The NYC Department of Education Is Not Implementing Orders of Impartial Hearing Officers

pictured: 100 Church Street, address of the NYC Law Department (“Corporation Counsel”)

In New York City, parents and/or guardians of children with Individualized Education Plans (IEPs) have the right to request an Impartial Hearing to obtain funding for the necessary resources to support their child which the public school system could not, or would not give. As a non-lawyer parent advocate, I have been doing Impartial Hearings since 1998. These Hearings are not heard before a judge, but an Arbitrator, who may or may not be an attorney. The parents/guardians who request the Hearing may do the Hearing themselves, hire a non-attorney advocate or an Attorney, depending on the resources the parents/guardians have.  I have an excellent success rate at these Hearings.

No parent/guardian should think that the outcome will be what they need only if an Attorney is involved. This is, simply not true. In 1997 I hired an Attorney to do an Impartial Hearing for one of my children, and she botched the case. I kept thinking that I could do the presentation of evidence and the summation myself, and proceeded to set up my advocacy for parents, including participation at IEP review meetings (both annual and tri-annual). Along with my success at winning private school tuition for parents/guardians, I learned a lot about how New York City lies about kids with IEPS and denies services. I know that there are very good people mixed in with the bad at the NYC Department Of Education (“NYC DOE”), but often, these good people cannot authorize the right moves and are crushed by bureaucratic nonsense and, sadly, maliciousness and retaliation. Yep, retaliation against the parent for blowing the whistle on a lack of proper support and/or personnel by the school. This is very hard to swallow if and when you first see it, but the most important thing any advocate must do is line up the facts and keep focused on the goal – getting the student what he or she needs to succeed.

Indeed, even after a parent wins the amount to pay a private school, and gets the required data to the NYC DOE offices to release the ordered payment, the NYC DOE stalls or doesn’t pay. In a case that I won in

L.V. v. NYC Department of Education

In the L.V. case, parents of children with disabilities claimed that they had received favorable orders in impartial hearings, but the New York City Department of Education (DOE) was not implementing the orders. The parents also claimed that the DOE did not have a system of tracking and monitoring the implementation of the orders. Milbank Tweed Hadley & McCloy LLP and AFC are co-counsel.

In December 2007, AFC and Milbank, on behalf of Lead Plaintiffs and the Class, entered into a settlement agreement with the DOE that provides injunctive and compensatory relief to class members. The Settlement was approved by the Honorable Richard J. Holwell at the Settlement Fairness Hearing held on April 10, 2008.

Under the settlement, the DOE is required to implement all impartial hearing orders within the time frame stated in the order or 35 calendar days of the date of the order if no time is specified. Orders that require immediate action must be implemented within 7 business days. An independent auditor reviews the DOE’s implementation of each order and if the auditor finds that the DOE did not timely implement any part of the order, the DOE must notify the parent by letter of its failure to timely implement the order. That notice can be used as evidence during any proceeding to enforce the order.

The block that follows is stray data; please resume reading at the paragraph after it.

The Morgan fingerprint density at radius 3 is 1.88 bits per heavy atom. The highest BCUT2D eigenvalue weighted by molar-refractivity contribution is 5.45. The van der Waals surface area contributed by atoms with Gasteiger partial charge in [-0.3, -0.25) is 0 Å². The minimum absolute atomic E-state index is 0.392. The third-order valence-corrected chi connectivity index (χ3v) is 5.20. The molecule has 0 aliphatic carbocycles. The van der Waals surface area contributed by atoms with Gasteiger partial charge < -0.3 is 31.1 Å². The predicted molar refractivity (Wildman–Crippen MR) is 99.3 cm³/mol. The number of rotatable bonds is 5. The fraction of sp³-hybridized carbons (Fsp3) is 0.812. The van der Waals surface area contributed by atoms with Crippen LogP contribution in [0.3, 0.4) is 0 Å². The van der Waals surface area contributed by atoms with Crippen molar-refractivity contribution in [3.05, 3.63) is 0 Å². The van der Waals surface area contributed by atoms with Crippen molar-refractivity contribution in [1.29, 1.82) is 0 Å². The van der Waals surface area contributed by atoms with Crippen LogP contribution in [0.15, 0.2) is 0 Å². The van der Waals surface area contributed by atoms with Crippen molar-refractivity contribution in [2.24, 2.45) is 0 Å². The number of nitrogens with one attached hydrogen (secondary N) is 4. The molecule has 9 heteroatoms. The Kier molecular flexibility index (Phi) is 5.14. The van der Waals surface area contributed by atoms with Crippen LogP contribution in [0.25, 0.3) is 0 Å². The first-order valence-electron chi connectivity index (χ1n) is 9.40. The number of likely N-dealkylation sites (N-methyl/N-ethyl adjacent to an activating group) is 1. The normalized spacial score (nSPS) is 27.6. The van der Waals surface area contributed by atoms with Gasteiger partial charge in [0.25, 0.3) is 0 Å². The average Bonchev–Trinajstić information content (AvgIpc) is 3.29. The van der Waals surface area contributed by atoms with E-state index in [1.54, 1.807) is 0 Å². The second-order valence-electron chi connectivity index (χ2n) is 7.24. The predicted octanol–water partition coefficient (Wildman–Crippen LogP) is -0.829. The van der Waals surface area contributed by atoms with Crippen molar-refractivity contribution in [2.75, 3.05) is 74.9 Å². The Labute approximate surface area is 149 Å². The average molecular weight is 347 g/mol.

Parents who have questions about the settlement or concerns about the DOE not implementing an impartial hearing order can call Advocates for Children at (212) 947-9779, ext. 577. Parents who need assistance from the DOE to implement an order should call the DOE’s Impartial Hearing Order Implementation Unit at (718) 935-3213.

Associated Documents:

L.V. v. Department of Education Complaint [PDF], December 12, 2003

L.V. v. Department of Education First Amended Complaint [PDF], January 13, 2004

L.V. v. Department of Education Second Amended Complaint [PDF], April 15, 2004

Plaintiffs’ Memorandum in Support of Plaintiffs’ Motion for Class Certification [PDF], February 4, 2004

Plaintiffs’ Memorandum in Support of Plaintiffs’ Renewed Motion for Class Certification [PDF], October 22, 2004

Class Certification Decision [PDF], September 15, 2005

Stipulation of Settlement [PDF], December 11, 2007

Order Preliminarily Approving the Settlement [PDF], December 27, 2007

Final Approval Order [PDF], April 10, 2008

Independent Auditor’s First Quarterly Report [PDF], January 9, 2009

Independent Auditor’s Second Quarterly Report [PDF], June 11, 2009

Independent Auditor’s First Benchmark Report [PDF], June 11, 2009

Independent Auditor’s First Quarterly Report After the DOE’s Corrective Action Plan [PDF], April 9, 2010

Independent Auditor’s Second Quarterly Report After the DOE’s Corrective Action Plan [PDF], August 13, 2010

Independent Auditor’s Third Quarterly Report After the DOE’s Corrective Action Plan [PDF], December 13, 2010

Independent Auditor’s Fourth Quarterly Report After the DOE’s Corrective Action Plan [PDF], March 9, 2011

Motion for an Independent Special Master [PDF], September 3, 2019

Memorandum of Law in support of a Declaratory Judgment [PDF], October 29, 2020

Motion Granted for an Independent Special Master [PDF], January 28, 2021

Court’s Memorandum and Order [PDF], February 18, 2021

Judgement for Declaratory Relief [PDF], March 2, 2021

Scope of Authority for the Special Master [PDF], May 14, 2021

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